It doesn’t happen all that often we need to criticize a game for simply having too much story. In the case of Million Arthur, a game developed by Square Enix, that is one of the game’s multiple weaknesses. There is no real reason for this game to exist in VR form whatsoever, even though it has one of the better art styles in the game. The abundance of story and in-app purchases make this game worth passing up on, though. Million Arthur is only available on the HTC Vive for the time being.
Million Arthur is an Odd and Unusual VR RPG
Although we had high hopes for a VR RPG developed by Square Enix, the reality is very different. More specifically, the game itself has an amazing art style which we thoroughly appreciate. Sadly, that is the only good part about Million Arthur so far, even though we still try to play it again now and then. There is just nothing about this concept that even warrants a VR release whatsoever. The game falls short in every category other than the graphics department, which is a big surprise.
First of all, the choice to derive from a traditional RPG to turn-based card combat is something that will be frowned upon by many people. Granted, it is not easy to let people swing swords and block attacks in VR in the current form of technological capabilities. However, a card battle system could and feel a lot more interesting in VR, yet Square Enix fails to deliver on that front. In fact, one would almost think the developer only slapped on the same and outsourced all of the work.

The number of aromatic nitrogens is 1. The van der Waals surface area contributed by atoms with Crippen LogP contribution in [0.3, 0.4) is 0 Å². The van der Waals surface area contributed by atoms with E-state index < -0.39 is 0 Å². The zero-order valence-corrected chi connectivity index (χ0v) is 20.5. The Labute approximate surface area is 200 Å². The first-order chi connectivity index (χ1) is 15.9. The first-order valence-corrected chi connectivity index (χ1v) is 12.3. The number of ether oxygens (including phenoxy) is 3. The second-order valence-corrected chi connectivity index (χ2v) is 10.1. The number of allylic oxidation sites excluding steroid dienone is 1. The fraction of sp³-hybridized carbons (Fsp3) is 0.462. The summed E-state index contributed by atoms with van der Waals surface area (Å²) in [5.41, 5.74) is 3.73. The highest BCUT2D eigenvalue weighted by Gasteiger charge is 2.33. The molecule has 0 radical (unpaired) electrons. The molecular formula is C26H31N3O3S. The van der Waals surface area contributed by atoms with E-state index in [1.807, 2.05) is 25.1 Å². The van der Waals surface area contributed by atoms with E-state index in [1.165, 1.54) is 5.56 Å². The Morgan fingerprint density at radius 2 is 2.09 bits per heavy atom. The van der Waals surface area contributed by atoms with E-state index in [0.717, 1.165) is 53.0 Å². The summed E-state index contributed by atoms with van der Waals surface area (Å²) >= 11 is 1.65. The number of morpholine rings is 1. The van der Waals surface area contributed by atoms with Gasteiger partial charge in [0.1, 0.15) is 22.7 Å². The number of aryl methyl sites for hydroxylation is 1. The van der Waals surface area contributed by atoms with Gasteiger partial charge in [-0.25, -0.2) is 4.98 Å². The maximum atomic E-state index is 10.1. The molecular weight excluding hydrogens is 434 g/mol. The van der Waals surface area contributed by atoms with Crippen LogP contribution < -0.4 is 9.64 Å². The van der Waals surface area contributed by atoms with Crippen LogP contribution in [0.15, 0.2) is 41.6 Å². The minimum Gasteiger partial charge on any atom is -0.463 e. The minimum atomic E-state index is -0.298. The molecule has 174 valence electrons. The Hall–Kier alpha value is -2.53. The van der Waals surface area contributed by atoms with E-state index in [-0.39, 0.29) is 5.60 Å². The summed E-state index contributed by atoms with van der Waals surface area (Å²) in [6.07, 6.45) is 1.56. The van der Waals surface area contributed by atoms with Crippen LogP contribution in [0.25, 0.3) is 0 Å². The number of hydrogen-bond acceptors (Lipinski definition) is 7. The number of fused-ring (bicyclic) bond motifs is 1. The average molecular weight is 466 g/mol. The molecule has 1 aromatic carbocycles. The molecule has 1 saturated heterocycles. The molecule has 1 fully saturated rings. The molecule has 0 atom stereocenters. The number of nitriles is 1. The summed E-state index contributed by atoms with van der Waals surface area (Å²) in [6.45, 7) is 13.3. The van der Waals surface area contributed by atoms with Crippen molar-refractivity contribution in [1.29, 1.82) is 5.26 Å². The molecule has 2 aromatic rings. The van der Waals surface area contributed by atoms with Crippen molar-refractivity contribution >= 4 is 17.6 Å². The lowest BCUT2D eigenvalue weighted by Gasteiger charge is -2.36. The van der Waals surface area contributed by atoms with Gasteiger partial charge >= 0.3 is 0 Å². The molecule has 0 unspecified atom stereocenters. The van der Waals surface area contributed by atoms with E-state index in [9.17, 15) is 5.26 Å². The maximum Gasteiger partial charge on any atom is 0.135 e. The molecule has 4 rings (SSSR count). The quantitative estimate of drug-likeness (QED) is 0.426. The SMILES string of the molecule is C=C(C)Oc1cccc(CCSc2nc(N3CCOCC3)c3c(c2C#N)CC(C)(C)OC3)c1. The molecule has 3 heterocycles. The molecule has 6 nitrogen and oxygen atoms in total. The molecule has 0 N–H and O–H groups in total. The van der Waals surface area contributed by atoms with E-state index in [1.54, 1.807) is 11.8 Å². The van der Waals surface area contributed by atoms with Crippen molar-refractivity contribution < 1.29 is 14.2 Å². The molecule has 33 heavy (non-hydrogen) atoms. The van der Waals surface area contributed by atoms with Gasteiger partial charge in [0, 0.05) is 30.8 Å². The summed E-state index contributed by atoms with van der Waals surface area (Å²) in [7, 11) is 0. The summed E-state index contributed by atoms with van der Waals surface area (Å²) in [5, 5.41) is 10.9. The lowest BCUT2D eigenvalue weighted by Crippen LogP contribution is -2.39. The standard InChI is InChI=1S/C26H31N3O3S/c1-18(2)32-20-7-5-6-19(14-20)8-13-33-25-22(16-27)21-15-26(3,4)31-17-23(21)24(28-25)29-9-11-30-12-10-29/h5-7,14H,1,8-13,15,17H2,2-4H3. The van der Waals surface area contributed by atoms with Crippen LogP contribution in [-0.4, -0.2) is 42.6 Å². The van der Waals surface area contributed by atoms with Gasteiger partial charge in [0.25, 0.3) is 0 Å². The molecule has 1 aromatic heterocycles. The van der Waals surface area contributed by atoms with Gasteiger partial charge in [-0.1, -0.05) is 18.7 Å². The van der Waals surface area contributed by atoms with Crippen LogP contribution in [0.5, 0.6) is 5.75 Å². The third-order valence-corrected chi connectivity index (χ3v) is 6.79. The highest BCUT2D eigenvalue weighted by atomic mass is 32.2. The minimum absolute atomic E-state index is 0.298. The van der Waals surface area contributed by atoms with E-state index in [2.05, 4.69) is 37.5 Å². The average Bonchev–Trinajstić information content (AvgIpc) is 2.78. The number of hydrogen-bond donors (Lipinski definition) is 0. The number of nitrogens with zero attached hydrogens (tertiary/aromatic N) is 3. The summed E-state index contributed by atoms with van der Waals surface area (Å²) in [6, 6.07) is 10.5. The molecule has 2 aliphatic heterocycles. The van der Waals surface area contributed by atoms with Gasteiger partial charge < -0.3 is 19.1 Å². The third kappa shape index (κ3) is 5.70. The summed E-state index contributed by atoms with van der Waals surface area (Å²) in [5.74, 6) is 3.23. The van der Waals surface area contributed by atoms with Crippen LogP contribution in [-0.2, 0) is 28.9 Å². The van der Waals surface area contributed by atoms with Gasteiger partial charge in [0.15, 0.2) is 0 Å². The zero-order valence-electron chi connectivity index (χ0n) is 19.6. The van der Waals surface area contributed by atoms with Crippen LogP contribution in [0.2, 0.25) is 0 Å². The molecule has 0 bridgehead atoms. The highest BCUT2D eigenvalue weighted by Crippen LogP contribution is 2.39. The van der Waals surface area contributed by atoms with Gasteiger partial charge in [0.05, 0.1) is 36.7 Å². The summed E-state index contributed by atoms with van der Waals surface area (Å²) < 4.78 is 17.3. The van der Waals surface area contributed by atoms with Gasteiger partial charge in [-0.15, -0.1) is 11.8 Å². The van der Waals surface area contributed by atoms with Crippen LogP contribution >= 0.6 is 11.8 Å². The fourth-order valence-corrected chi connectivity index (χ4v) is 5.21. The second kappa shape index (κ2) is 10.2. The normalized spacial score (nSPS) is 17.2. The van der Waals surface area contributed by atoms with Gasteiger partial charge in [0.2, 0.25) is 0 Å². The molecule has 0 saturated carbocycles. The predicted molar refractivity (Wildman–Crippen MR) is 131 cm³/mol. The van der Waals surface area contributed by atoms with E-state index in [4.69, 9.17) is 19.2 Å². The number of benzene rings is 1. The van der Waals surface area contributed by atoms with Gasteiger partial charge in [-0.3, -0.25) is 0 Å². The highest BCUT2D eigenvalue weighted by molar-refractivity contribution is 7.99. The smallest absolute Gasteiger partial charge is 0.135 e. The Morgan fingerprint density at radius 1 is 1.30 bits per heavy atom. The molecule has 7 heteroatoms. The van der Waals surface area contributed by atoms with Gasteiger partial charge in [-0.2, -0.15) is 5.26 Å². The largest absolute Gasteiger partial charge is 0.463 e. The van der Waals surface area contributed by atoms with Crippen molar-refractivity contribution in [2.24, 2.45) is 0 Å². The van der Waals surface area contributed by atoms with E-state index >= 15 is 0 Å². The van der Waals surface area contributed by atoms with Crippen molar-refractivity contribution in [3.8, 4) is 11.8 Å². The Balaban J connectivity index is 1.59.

The story of Million Arthur isn’t better by any means either. There are no really interesting characters or cinematics to remember. In fact, all of the cutscenes are ripped from the smartphone game with the same name, which is pretty lazy. With no real voice acting either, there is more time spent reading text rather than effectively playing. This can’t be the objective of a VR RPG, that much is evident. Sadly, it is what we have to deal with.
All things considered, this is a VR port of a smartphone game with no real upgrades other than different controls. Everything else looks and feels like a smartphone game. Certainly a missed opportunity for Square Enix, as this game could and should have been so much more. For the price of $39.99, we don’t get an enjoyable game. On top of that, there is an option for in-app purchases to buy more cards end make the game easier. Odd choices by a developer struggling to harness the power of VR.
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